Innocent drinks engages its people through empowerment and transparency, and gives them the chance to try new ideas without fear of failure.
Innocent drinks started life as a small scale venture in 1999: just three friends — Richard Reed, Adam Balon and Jon Wright — selling smoothies at a London music festival.
It didn’t stay that way for long. These days, innocent employs 350 people across Europe. What it does hasn’t changed: it still makes smoothies but its range is bigger and includes smoothies in little bottles and big cartons; smoothies and juice for kids; a range of not-from-concentrate juice and coconut water and bubbles; plus lightly sparkling fruit juices. Its products are currently available in 15 different countries.
To continue on its upward trajectory, innocent relies on constant innovation from its staff. Indeed, the company says innovation is an “everyday behaviour” and that its employees are actively encouraged to suggest ways to improve the business, be it through new products and business streams or better ways of working.
The trouble was that ‘normal’ business innovation – cross-functional teams with steering meetings – didn’t deliver breakthroughs; so, instead, the company has decided to approach things in a different way. The first is through its policy of recruiting entrepreneurs. Innocent says that it wants to engage with employees who can offer ‘entrepreneurship’, make a difference and change the way things are done. Secondly, the company empowers all its people with a ‘just go with it’ motto. This means that if an employee is 70% confident that their idea is going to make a difference, they can try it without asking for permission. Thirdly, innocent wants to generate ideas, large and small — and all of the time — to improve how individuals do their job and so positively impact the business.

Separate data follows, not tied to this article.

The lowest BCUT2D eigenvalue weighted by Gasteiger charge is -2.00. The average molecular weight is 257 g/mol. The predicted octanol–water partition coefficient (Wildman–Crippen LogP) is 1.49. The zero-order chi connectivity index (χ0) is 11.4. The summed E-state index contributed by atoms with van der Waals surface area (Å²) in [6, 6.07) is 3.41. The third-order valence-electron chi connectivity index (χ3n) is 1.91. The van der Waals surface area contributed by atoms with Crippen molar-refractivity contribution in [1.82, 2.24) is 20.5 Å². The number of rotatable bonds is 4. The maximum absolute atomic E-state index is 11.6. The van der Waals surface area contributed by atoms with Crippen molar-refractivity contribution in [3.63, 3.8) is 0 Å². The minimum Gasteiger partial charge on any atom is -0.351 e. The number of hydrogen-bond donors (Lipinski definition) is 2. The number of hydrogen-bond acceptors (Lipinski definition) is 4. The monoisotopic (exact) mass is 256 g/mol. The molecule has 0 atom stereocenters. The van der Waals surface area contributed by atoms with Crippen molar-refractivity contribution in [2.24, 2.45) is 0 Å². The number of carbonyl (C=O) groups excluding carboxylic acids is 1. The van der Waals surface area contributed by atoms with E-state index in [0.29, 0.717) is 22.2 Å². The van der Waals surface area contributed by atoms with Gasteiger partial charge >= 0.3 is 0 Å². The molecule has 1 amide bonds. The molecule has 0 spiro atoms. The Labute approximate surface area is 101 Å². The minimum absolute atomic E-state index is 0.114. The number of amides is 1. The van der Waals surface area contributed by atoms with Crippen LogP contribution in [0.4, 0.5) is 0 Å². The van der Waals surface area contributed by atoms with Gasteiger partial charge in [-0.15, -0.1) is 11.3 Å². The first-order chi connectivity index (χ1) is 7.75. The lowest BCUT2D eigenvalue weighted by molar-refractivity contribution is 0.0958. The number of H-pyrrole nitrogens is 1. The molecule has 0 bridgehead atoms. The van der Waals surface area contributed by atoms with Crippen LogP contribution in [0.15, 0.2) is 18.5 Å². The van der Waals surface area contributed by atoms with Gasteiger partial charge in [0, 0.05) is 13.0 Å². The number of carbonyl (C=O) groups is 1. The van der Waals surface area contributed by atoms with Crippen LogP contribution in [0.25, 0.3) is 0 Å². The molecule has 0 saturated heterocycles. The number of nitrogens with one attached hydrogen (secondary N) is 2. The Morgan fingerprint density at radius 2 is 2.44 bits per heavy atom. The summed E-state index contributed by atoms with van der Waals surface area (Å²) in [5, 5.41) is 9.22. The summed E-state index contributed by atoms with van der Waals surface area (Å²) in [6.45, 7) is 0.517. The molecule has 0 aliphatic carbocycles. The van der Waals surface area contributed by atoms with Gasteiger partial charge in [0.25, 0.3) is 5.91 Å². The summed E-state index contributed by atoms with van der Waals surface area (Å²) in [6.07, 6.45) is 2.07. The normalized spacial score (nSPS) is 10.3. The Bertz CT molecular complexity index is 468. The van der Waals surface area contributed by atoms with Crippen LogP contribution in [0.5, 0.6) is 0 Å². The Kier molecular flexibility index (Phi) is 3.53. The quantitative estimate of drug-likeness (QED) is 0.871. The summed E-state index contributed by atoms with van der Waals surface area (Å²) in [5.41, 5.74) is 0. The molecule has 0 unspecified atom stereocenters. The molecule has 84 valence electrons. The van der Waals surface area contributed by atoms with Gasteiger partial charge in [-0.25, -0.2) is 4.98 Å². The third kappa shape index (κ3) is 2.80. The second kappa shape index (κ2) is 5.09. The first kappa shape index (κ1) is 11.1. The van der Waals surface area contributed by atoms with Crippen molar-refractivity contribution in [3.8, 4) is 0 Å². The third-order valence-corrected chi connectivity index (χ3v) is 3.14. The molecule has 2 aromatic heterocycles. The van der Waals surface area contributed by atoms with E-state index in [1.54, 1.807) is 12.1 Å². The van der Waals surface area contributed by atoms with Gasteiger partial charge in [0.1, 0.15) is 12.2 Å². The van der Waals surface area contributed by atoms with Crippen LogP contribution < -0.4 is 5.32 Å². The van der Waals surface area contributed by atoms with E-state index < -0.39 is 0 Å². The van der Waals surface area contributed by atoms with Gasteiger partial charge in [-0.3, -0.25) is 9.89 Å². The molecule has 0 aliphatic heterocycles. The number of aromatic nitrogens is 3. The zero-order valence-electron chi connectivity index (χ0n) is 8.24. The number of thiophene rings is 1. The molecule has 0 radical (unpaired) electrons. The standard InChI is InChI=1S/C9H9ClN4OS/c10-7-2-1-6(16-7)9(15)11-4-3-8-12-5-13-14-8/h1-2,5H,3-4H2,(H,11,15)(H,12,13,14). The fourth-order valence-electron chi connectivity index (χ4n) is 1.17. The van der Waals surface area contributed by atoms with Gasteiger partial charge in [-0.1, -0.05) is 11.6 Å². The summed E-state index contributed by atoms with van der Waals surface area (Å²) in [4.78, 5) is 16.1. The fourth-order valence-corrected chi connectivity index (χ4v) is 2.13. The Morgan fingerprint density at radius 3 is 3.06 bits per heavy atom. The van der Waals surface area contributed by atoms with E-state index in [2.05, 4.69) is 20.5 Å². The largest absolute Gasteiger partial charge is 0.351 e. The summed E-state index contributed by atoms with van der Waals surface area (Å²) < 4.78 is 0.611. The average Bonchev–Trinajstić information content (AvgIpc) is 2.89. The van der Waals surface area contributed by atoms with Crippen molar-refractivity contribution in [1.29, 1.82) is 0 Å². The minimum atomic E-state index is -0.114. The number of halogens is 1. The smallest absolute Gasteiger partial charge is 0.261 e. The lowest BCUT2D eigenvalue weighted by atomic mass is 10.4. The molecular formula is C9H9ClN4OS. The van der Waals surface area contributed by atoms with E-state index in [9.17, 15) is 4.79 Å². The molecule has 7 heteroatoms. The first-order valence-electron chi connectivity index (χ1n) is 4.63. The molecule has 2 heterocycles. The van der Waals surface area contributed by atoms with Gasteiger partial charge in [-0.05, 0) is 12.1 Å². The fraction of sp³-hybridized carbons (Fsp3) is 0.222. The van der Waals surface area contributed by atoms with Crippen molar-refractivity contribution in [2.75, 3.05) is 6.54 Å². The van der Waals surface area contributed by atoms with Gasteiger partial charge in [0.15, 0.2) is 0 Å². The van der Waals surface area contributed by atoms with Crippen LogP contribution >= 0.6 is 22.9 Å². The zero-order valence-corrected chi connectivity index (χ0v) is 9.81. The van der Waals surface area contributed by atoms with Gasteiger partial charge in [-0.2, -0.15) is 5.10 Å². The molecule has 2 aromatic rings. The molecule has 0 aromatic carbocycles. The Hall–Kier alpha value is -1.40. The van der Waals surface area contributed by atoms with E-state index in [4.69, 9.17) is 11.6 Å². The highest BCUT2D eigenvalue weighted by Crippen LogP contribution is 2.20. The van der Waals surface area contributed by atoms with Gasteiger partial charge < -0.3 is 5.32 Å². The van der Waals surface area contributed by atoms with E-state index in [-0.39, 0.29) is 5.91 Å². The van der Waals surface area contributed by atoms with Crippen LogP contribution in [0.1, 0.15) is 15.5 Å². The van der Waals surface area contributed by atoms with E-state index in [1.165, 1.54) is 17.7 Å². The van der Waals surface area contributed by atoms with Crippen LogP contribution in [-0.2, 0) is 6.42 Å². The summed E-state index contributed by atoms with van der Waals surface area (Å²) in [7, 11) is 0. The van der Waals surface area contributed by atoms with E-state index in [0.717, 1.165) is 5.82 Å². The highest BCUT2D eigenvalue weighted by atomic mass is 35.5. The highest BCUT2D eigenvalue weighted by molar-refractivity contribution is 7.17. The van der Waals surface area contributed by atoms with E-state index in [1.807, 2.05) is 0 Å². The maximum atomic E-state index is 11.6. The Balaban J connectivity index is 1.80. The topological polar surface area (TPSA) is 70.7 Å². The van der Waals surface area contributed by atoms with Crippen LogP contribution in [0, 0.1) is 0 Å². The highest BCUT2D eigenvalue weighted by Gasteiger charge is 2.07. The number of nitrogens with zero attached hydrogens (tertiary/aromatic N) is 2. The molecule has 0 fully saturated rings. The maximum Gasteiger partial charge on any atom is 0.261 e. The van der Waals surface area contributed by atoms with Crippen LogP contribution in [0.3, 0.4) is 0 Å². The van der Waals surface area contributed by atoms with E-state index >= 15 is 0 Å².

For example, in 2003, Adam, one of innocent’s marketing managers, wanted to help raise money for charity with an idea called the Big Knit. Essentially, this would involve putting hats on smoothie bottles and donating money for each one sold to Age Concern.
Adam’s pitch included getting volunteers to knit the hats by hand, but the rest of the business had big concerns. Who would knit them? Where? How would the hats get on to the bottles? The general consensus was that there was no way this idea could work. But the consensus was wrong. In the first year of the Big Knit, Adam got over 3000 hats knitted by grandmothers up and down the country. By year two, this number had increased to 20,000 — and now innocent is nearing a million hats in the UK alone. It’s also taken the idea to Europe.
Then there was an idea from Giles, who was working at innocent in production. His idea for simplifying planning/forecasting reports had a huge impact on the business, with fulfilment rising from 97.5%. to over 99% and wastage dropping from 2-3% to 0.2%.
It’s not just empowering people through ideas. Innocent also believes that transparency encourages employees to get involved in the business at a deeper level. So every month its board holds a company-wide meeting, revealing key finance figures to employees with everyone encouraged to ask questions and give feedback and, most of all, understand how the business works. Employees are also motivated to try new things, knowing that not all new ideas will be a success. When the inevitable happens, the company gets together to talk about the lessons that can be learned, with members of management talking about the mistakes they’ve made, to demonstrate that everyone really is in it together.
Engagement is a central part of innocent’s culture. At its London headquarters, seating is allocated randomly, including management, so that everyone interacts and gets a broader understanding of different roles. Because senior managers are visible, employees are more comfortable approaching them with ideas, suggestions and feedback.
Finally, a survey is conducted across the whole company to understand employee frustrations as well as gauge how motivated and excited employees are with the business.